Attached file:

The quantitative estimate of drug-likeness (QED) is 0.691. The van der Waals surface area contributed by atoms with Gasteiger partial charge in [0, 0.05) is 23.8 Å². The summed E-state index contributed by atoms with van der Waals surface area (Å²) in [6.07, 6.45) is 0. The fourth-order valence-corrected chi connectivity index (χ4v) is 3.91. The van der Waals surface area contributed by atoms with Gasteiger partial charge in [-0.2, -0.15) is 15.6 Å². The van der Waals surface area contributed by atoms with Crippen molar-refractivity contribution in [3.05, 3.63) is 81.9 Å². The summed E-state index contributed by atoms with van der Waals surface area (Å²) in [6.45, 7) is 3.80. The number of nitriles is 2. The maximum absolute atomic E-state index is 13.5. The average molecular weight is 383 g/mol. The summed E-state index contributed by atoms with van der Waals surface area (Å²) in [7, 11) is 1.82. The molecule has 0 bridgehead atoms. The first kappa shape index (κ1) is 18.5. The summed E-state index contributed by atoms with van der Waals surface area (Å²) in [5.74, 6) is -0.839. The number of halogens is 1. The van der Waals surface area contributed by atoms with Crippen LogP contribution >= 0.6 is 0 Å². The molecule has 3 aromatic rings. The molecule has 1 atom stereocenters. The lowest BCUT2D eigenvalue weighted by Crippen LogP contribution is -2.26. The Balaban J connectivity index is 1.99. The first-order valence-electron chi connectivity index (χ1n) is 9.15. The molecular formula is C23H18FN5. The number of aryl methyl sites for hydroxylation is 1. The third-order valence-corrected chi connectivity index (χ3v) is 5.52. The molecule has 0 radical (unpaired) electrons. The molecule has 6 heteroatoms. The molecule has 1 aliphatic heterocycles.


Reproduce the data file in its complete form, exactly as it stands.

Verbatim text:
The quantitative estimate of drug-likeness (QED) is 0.691. The van der Waals surface area contributed by atoms with Gasteiger partial charge in [0, 0.05) is 23.8 Å². The summed E-state index contributed by atoms with van der Waals surface area (Å²) in [6.07, 6.45) is 0. The fourth-order valence-corrected chi connectivity index (χ4v) is 3.91. The van der Waals surface area contributed by atoms with Gasteiger partial charge in [-0.2, -0.15) is 15.6 Å². The van der Waals surface area contributed by atoms with Crippen molar-refractivity contribution in [3.05, 3.63) is 81.9 Å². The summed E-state index contributed by atoms with van der Waals surface area (Å²) in [6.45, 7) is 3.80. The number of nitriles is 2. The maximum absolute atomic E-state index is 13.5. The average molecular weight is 383 g/mol. The summed E-state index contributed by atoms with van der Waals surface area (Å²) in [7, 11) is 1.82. The molecule has 0 bridgehead atoms. The first kappa shape index (κ1) is 18.5. The summed E-state index contributed by atoms with van der Waals surface area (Å²) in [5.74, 6) is -0.839. The number of halogens is 1. The van der Waals surface area contributed by atoms with Crippen LogP contribution >= 0.6 is 0 Å². The molecule has 3 aromatic rings. The molecule has 1 atom stereocenters. The lowest BCUT2D eigenvalue weighted by Crippen LogP contribution is -2.26. The Balaban J connectivity index is 1.99. The first-order valence-electron chi connectivity index (χ1n) is 9.15. The molecular formula is C23H18FN5. The number of aryl methyl sites for hydroxylation is 1. The third-order valence-corrected chi connectivity index (χ3v) is 5.52. The molecule has 0 radical (unpaired) electrons. The molecule has 6 heteroatoms. The molecule has 1 aliphatic heterocycles.